In terms of the origin of Armstrong's view of universals, Armstrong says his view of universals is "relatively unexplored territory" but points to Hilary Putnam 's paper 'On Properties'  as a possible forerunner. He also says that "Plato in his later works, Aristotle and the Scholastic Realists were ahead of contemporary philosophy in this matter, although handicapped by the relative backwardness of the science and the scientific methodology of their day". Central to Armstrong's philosophy is the idea of states of affairs "facts" in Russell's terminology : in Sketch for a Systematic Metaphysics , Armstrong claims that states of affairs are " the fundamental structures in reality".
The particulars in Armstrong's ontology must have at least one universal—just as he rejects uninstantiated universals, he also rejects "unpropertied particulars". Armstrong argues that states of affairs are distinct things in ontology because they are more than the sum of their parts. If some particular a has a non-symmetric relation R to another particular b , then R a, b differs from R b, a. It may be the case that R a, b obtains in the world but R b, a does not. Without states of affairs instantiating the particulars and universals including relations , we cannot account for the truth of the one case and the falsity of the other.
Armstrong's theory of universals gives him the basis for an understanding of laws of nature as being relations between universals, a non- Humean account of laws of nature proposed independently by Armstrong,  Michael Tooley ,  and Fred Dretske. Armstrong identifies the laws as holding between universals rather than particulars as an account of laws involving just particulars rather than universals would not adequately explain how laws of nature operate in the case of counterfactuals.
To illustrate the theory, Stephen Mumford gives the example of all ravens are black. Under the theory of Armstrong, Tooley and Dretske, there is a relation of necessity between the universals ravenhood and blackness, rather than there being a relationship with every single raven. This allows the explanation of laws of nature that have not been instantiated.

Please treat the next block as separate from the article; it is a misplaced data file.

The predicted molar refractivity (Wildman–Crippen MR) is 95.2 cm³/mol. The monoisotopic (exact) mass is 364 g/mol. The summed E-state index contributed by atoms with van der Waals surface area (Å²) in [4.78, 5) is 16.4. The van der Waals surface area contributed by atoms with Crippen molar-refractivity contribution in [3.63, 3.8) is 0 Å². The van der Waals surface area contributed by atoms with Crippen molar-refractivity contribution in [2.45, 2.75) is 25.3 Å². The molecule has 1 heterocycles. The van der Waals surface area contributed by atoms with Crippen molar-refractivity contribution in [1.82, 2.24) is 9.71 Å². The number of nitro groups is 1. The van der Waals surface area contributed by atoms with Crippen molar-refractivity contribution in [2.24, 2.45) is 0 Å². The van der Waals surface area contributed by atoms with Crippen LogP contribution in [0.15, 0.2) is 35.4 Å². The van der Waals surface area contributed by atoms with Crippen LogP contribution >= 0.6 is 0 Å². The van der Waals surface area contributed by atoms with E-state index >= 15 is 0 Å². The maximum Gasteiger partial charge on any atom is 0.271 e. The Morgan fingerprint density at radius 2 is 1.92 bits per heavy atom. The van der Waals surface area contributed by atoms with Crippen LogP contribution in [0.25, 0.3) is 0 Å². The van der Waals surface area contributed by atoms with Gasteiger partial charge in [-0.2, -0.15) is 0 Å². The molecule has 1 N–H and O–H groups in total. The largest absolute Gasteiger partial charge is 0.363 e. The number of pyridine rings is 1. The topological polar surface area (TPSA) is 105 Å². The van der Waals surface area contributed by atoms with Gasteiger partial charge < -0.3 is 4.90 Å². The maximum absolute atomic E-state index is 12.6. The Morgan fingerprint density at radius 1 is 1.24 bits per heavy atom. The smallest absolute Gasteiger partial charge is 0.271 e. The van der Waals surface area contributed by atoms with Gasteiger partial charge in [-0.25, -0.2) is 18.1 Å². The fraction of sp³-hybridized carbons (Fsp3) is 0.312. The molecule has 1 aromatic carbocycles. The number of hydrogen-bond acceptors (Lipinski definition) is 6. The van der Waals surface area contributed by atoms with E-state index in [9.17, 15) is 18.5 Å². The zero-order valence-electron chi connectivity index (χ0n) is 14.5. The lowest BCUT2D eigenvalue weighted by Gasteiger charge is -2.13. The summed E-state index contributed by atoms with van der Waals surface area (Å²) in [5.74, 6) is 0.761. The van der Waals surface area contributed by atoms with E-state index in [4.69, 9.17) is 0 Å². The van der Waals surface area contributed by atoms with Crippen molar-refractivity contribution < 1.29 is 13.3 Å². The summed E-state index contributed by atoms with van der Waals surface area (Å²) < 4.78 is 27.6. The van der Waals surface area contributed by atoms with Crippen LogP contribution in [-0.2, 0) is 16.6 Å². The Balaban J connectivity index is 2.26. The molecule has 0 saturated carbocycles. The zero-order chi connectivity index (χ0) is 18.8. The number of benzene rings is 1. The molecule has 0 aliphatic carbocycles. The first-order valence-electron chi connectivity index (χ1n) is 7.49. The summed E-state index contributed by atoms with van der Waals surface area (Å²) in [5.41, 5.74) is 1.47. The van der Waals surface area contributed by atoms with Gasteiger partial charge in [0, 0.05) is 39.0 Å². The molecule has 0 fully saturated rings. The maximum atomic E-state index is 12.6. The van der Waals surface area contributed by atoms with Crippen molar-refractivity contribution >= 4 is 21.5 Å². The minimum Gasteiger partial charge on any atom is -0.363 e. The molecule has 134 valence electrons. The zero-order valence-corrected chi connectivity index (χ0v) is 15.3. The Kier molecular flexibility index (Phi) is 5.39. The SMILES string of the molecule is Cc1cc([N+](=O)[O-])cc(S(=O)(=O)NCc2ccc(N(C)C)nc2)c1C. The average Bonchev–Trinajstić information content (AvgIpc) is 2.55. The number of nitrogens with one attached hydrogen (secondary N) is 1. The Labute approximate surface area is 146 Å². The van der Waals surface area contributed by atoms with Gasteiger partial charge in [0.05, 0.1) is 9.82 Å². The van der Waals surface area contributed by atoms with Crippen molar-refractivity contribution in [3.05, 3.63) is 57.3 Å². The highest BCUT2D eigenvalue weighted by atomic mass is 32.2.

Mumford cites the frequently-used example of the moa bird: "It is supposed that every bird of this now-extinct species died at a young age, though not because of anything in its genetic makeup. Rather, it died mainly because of some virus that just happened to sweep through the population. One bird could have escaped the virus only to be eaten by a predator on the day before its fiftieth birthday. Armstrong rejects dispositionalism , the idea that dispositional properties or powers as they are sometimes referred to are ontologically significant and have an important role in explaining laws of nature.
Armstrong simply states that the disposition is simply in the nature of the instantiated properties of the thing which is supposed to have the disposition. Regarding truth, Armstrong holds to what he describes as a "maximalist version" of truthmaker theory : he believes that every truth has a truthmaker, although there doesn't necessarily exist a one-to-one mapping between truth and truthmaker. The wall being painted green is a truth for the proposition that it is not painted white and the proposition that it is not painted red and so on.
The difficulty in providing an adequate account of truthmakers for events in the past is one reason Armstrong gives for rejecting presentism —the view that only the present exists another reason being the incompatibility of such a view with special relativity. Presentists, Armstrong argues, must either deny that truthmakers are needed for statements about the past, or account for them "by postulating rather strange truthmakers".